Name: Yona Knight-Wisdom

My job title: Diver – I compete in the three-metre springboard event and I represent my father’s nation, Jamaica.

My position in a nutshell… I’ve been in this sport for 17 years and I am currently aiming for my second Olympic Games, which will hopefully happen in Tokyo this year. Since 2013 I have also worked as a diving coach alongside my training, as I believe it’s important for me to give back to the sport which has given me so much and help the next generation of divers on their journey.

I’ve competed at some of the biggest events in the world, including World Cups, World Championships, Commonwealth Games. The peak so far for me was when I became the first ever Jamaican diver at the 2016 Rio Olympic Games.

Away from diving, I graduated from Leeds Beckett University in 2016 with a degree in Sport and Exercise Science. I am currently studying a post graduate certificate in International Sports Management with the University of London.

My typical day… This has changed so many times over the past year due to the pandemic and lockdown. When things are normal, I train twice a day, 6 days a week. Currently my morning session is from 9am-11am and my afternoon session is from 2pm-4.30pm. I would usually be coaching four days a week, for a couple of hours in the evening after I finish training – of course that’s not possible at the moment, so I am having regular zoom sessions with my group of divers instead. I also try to dedicate an hour a day to studying for my uni course.

My most memorable moment… I have surpassed the expectations of almost everyone who knows me, including some of my old coaches. I’m doing dives that they never imagined possible for me. My career highlight has to be winning a silver medal at the 2016 World Cup in Rio. I achieved my life goal and secured my Olympic spot by finishing in the top 18, which also meant I had qualified for the semi-finals. In the semi-final I beat my personal best by 4 points and qualified for the final.

The best part of my job… When I have gone through a tough period of training, which results in a really good performance at a competition. I am constantly chasing the perfect dive, which is so hard to achieve. A competition is the only time we get to see if our efforts in training were worthwhile. If it all comes together in the pressure of a competition, nothing matches the happiness that I feel.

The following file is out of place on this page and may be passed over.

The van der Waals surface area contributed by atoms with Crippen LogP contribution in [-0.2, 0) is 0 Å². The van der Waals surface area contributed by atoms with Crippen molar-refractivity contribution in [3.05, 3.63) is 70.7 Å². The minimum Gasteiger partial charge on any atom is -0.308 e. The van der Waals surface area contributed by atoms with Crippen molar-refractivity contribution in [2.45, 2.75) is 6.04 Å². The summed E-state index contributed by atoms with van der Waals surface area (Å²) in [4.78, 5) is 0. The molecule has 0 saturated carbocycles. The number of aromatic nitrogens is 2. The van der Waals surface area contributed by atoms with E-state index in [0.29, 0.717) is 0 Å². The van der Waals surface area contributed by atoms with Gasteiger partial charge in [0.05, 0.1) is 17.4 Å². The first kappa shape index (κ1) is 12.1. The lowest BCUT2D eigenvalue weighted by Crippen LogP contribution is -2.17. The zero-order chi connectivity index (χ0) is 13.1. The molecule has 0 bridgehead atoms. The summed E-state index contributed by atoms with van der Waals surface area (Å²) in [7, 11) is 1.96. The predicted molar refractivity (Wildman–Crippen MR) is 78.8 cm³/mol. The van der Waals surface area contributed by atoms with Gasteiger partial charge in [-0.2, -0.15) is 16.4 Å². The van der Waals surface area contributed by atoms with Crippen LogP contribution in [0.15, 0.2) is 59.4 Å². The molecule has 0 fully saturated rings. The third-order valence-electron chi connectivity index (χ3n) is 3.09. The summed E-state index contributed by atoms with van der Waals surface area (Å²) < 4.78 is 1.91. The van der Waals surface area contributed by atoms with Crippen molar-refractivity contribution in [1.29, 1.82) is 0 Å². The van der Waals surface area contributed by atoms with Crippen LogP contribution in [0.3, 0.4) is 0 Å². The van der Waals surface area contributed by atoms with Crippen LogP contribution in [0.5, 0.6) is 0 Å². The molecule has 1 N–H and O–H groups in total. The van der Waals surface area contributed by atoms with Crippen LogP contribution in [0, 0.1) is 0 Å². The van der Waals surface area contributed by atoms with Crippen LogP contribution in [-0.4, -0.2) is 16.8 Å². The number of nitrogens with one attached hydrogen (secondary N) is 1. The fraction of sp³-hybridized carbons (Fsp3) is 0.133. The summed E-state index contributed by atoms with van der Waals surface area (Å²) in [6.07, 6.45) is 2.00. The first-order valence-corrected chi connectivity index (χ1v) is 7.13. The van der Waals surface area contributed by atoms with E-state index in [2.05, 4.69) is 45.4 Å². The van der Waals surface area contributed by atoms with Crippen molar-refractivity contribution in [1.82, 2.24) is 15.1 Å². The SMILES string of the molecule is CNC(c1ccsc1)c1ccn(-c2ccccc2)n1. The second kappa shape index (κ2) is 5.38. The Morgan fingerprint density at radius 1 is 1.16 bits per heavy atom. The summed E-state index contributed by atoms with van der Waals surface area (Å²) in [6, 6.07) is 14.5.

The worst part of my job… When one of the divers I coach injures themselves on a new or difficult dive. I have experienced the pain so many times before, and I know how much a wipe out can hurt. This can affect people physically and mentally and as a coach I feel responsible.

The key skills/attributes needed in your role… The most important attribute required is discipline. I ensure I’m doing everything I can to be the best diver I can be – eating well, sleeping well, recovering from training effectively, as well as giving my all at training. I don’t let outside influences disrupt my focus in the pool. I must also be disciplined with my studies – I make sure I stay on top of my work and don’t fall behind as this will affect my training. As a coach I ensure that I have good short-term and long-term plans for each diver I look after, in order to help them become the best that they can be.

Advice for someone looking to go into something similar…

My advice to you would be to find out where your passion lies. Work doesn’t feel like work if you are passionate about it. The more passionate you are, the more likely it is that you’ll do a great job and be happy at the same time. The best way to find your passion is by trying out and experiencing lots of different things.

Volunteer in different roles and learn from the people around you, as they will help you to develop and progress. When you find the perfect thing for you, you will reap the benefits of it.